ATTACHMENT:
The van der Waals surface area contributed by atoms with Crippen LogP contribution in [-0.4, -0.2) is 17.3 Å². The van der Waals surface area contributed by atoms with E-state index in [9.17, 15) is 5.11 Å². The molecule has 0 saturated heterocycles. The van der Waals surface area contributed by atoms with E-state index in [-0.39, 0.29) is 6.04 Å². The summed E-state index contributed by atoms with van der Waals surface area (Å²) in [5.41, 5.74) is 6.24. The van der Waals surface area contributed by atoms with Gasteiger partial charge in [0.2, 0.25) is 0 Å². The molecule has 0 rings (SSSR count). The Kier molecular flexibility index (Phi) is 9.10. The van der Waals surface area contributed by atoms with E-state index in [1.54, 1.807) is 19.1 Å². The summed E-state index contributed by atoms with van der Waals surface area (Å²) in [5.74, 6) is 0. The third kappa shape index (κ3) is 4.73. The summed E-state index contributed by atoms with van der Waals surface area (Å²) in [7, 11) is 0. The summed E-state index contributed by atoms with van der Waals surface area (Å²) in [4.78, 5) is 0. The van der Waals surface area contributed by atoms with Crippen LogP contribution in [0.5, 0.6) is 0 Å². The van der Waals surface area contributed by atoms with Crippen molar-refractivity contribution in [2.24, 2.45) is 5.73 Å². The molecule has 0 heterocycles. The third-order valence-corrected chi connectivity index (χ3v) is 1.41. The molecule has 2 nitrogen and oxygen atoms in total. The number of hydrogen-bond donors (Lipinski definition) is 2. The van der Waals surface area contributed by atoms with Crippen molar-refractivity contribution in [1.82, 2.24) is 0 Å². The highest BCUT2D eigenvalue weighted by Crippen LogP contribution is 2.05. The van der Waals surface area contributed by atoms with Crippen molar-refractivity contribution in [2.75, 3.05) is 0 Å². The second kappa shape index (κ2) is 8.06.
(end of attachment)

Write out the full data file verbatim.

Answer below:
The van der Waals surface area contributed by atoms with Crippen LogP contribution in [-0.4, -0.2) is 17.3 Å². The van der Waals surface area contributed by atoms with E-state index in [9.17, 15) is 5.11 Å². The molecule has 0 saturated heterocycles. The van der Waals surface area contributed by atoms with E-state index in [-0.39, 0.29) is 6.04 Å². The summed E-state index contributed by atoms with van der Waals surface area (Å²) in [5.41, 5.74) is 6.24. The van der Waals surface area contributed by atoms with Gasteiger partial charge in [0.2, 0.25) is 0 Å². The molecule has 0 rings (SSSR count). The Kier molecular flexibility index (Phi) is 9.10. The van der Waals surface area contributed by atoms with E-state index in [1.54, 1.807) is 19.1 Å². The summed E-state index contributed by atoms with van der Waals surface area (Å²) in [5.74, 6) is 0. The third kappa shape index (κ3) is 4.73. The summed E-state index contributed by atoms with van der Waals surface area (Å²) in [7, 11) is 0. The summed E-state index contributed by atoms with van der Waals surface area (Å²) in [4.78, 5) is 0. The van der Waals surface area contributed by atoms with Crippen LogP contribution in [0.5, 0.6) is 0 Å². The van der Waals surface area contributed by atoms with Crippen molar-refractivity contribution in [2.24, 2.45) is 5.73 Å². The molecule has 0 heterocycles. The third-order valence-corrected chi connectivity index (χ3v) is 1.41. The molecule has 2 nitrogen and oxygen atoms in total. The number of hydrogen-bond donors (Lipinski definition) is 2. The van der Waals surface area contributed by atoms with Crippen molar-refractivity contribution in [1.82, 2.24) is 0 Å². The highest BCUT2D eigenvalue weighted by Crippen LogP contribution is 2.05. The van der Waals surface area contributed by atoms with Crippen molar-refractivity contribution in [2.75, 3.05) is 0 Å². The second kappa shape index (κ2) is 8.06.